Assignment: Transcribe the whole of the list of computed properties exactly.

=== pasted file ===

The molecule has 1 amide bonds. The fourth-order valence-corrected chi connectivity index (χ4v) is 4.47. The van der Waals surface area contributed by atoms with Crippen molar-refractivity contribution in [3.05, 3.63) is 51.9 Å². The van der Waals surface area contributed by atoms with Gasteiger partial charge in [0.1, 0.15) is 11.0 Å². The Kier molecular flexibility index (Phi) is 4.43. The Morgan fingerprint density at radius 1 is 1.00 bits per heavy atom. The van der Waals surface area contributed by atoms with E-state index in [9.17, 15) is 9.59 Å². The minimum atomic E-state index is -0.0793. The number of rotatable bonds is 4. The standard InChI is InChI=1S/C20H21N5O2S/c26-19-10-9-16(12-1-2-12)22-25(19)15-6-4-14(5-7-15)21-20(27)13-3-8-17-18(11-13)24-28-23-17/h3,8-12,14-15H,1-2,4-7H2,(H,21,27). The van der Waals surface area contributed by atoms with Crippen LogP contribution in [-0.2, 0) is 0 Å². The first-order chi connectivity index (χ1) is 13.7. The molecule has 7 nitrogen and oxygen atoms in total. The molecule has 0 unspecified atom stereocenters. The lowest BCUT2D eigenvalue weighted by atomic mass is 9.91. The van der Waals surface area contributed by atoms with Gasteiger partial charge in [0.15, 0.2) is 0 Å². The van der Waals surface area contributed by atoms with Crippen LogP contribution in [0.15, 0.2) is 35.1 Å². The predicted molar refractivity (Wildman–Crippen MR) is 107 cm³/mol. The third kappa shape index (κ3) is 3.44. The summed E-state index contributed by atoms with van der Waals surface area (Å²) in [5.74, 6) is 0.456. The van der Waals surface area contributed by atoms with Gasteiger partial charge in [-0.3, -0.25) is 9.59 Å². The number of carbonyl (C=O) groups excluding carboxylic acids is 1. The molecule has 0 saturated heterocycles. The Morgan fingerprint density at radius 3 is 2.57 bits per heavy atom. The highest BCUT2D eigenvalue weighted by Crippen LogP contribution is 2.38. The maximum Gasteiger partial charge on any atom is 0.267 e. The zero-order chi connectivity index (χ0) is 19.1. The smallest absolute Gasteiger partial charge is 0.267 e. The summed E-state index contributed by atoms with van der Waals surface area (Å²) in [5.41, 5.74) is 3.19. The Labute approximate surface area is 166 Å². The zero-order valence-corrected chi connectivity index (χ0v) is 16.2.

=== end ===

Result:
The molecule has 1 amide bonds. The fourth-order valence-corrected chi connectivity index (χ4v) is 4.47. The van der Waals surface area contributed by atoms with Crippen molar-refractivity contribution in [3.05, 3.63) is 51.9 Å². The van der Waals surface area contributed by atoms with Gasteiger partial charge in [0.1, 0.15) is 11.0 Å². The Kier molecular flexibility index (Phi) is 4.43. The Morgan fingerprint density at radius 1 is 1.00 bits per heavy atom. The van der Waals surface area contributed by atoms with E-state index in [9.17, 15) is 9.59 Å². The minimum atomic E-state index is -0.0793. The number of rotatable bonds is 4. The standard InChI is InChI=1S/C20H21N5O2S/c26-19-10-9-16(12-1-2-12)22-25(19)15-6-4-14(5-7-15)21-20(27)13-3-8-17-18(11-13)24-28-23-17/h3,8-12,14-15H,1-2,4-7H2,(H,21,27). The van der Waals surface area contributed by atoms with Crippen LogP contribution in [-0.2, 0) is 0 Å². The first-order chi connectivity index (χ1) is 13.7. The molecule has 7 nitrogen and oxygen atoms in total. The molecule has 0 unspecified atom stereocenters. The lowest BCUT2D eigenvalue weighted by atomic mass is 9.91. The van der Waals surface area contributed by atoms with Gasteiger partial charge in [0.15, 0.2) is 0 Å². The van der Waals surface area contributed by atoms with Crippen LogP contribution in [0.15, 0.2) is 35.1 Å². The predicted molar refractivity (Wildman–Crippen MR) is 107 cm³/mol. The third kappa shape index (κ3) is 3.44. The summed E-state index contributed by atoms with van der Waals surface area (Å²) in [5.74, 6) is 0.456. The van der Waals surface area contributed by atoms with Gasteiger partial charge in [-0.3, -0.25) is 9.59 Å². The number of carbonyl (C=O) groups excluding carboxylic acids is 1. The molecule has 0 saturated heterocycles. The Morgan fingerprint density at radius 3 is 2.57 bits per heavy atom. The highest BCUT2D eigenvalue weighted by Crippen LogP contribution is 2.38. The maximum Gasteiger partial charge on any atom is 0.267 e. The zero-order chi connectivity index (χ0) is 19.1. The smallest absolute Gasteiger partial charge is 0.267 e. The summed E-state index contributed by atoms with van der Waals surface area (Å²) in [5.41, 5.74) is 3.19. The Labute approximate surface area is 166 Å². The zero-order valence-corrected chi connectivity index (χ0v) is 16.2.